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Ralph Gardner Jr.: Movies were meant for the big screen, not a smartphone

Man leaning on theater candy counter

Film critic Peter Biskind at the refreshment counter in Crandell Theatre in Chatham, N.Y., where he is a board member. Watching a movie in a quiet upstate town is a different experience than in the big city, according to columnist Ralph Gardner Jr., but both have their virtues.

GHENT, N.Y. — With the Oscar nominations announced this week I feel qualified to handicap the Best Movie category even though I’ve seen only three of the 10 nominees.

“Tar” with Cate Blanchett: liked it a lot. “The Banshees of Inisherin”: the scenery was great but, spoiler alert, I find nothing funny about people chopping off their own fingers. “Top Gun: Maverick”: Best Movie? You kidding me?

What I’m more concerned about is my children’s television and movie viewing habits. Not the content but the technology. They’re unlikely to visit a movie house these days or watch a newly released film or TV show on anything except their laptop. We worked our fingers to the bone to give them the opportunity to own humongous 85 inch, 8,000 pixel television sets. Inexplicably, they’ve turned their backs on our sacrifice.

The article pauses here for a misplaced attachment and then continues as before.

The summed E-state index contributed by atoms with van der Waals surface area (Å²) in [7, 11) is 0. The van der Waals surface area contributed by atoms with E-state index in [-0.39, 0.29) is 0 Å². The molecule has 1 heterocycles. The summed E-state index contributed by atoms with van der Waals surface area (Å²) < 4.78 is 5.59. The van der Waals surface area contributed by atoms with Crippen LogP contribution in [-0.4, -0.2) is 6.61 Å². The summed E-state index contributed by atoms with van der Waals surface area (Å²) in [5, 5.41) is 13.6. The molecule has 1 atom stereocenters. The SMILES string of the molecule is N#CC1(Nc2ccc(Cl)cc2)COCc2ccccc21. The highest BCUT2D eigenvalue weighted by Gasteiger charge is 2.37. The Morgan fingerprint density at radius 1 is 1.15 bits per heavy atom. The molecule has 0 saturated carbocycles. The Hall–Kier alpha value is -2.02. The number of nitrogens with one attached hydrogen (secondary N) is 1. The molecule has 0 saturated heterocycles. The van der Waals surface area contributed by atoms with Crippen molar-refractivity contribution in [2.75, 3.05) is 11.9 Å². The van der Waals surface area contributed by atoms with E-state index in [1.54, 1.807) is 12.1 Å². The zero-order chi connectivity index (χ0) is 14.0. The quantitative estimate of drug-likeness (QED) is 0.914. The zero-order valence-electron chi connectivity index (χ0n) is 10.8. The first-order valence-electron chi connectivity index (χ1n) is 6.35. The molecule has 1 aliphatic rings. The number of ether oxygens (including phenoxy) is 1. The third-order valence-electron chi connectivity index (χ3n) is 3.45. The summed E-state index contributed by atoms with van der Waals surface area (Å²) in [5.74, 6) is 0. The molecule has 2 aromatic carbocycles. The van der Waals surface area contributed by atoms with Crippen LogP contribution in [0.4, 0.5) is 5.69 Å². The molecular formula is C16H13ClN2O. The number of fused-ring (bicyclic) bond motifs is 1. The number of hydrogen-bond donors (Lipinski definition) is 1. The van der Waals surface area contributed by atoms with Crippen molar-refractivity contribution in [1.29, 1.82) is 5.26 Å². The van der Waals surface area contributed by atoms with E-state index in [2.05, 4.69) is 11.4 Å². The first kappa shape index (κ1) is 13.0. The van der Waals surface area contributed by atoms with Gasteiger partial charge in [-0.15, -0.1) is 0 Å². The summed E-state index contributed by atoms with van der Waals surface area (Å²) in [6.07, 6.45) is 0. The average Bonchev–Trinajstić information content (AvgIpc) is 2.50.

I’m going to address the distressing state of movie going among the younger generation. But first I’d like to offer a gratuitous bit of my own TV watching and movie going history. My family’s first TV was black and white. No surprise given my advanced age. When my grandfather got an early color TV — it was one of those console models the size of a settee — it may as well have been a magic carpet for the awe it inspired in us.

My mother regretted that he wasn’t around to experience the computer revolution. But I doubt that any invention could have induced greater rapture than watching the peacock spread its wings as an announcer intoned “The following program is brought to you in living color on NBC.” He wouldn’t let his grandchildren anywhere near the knobs for fear we’d upset the delicate color and tone balance.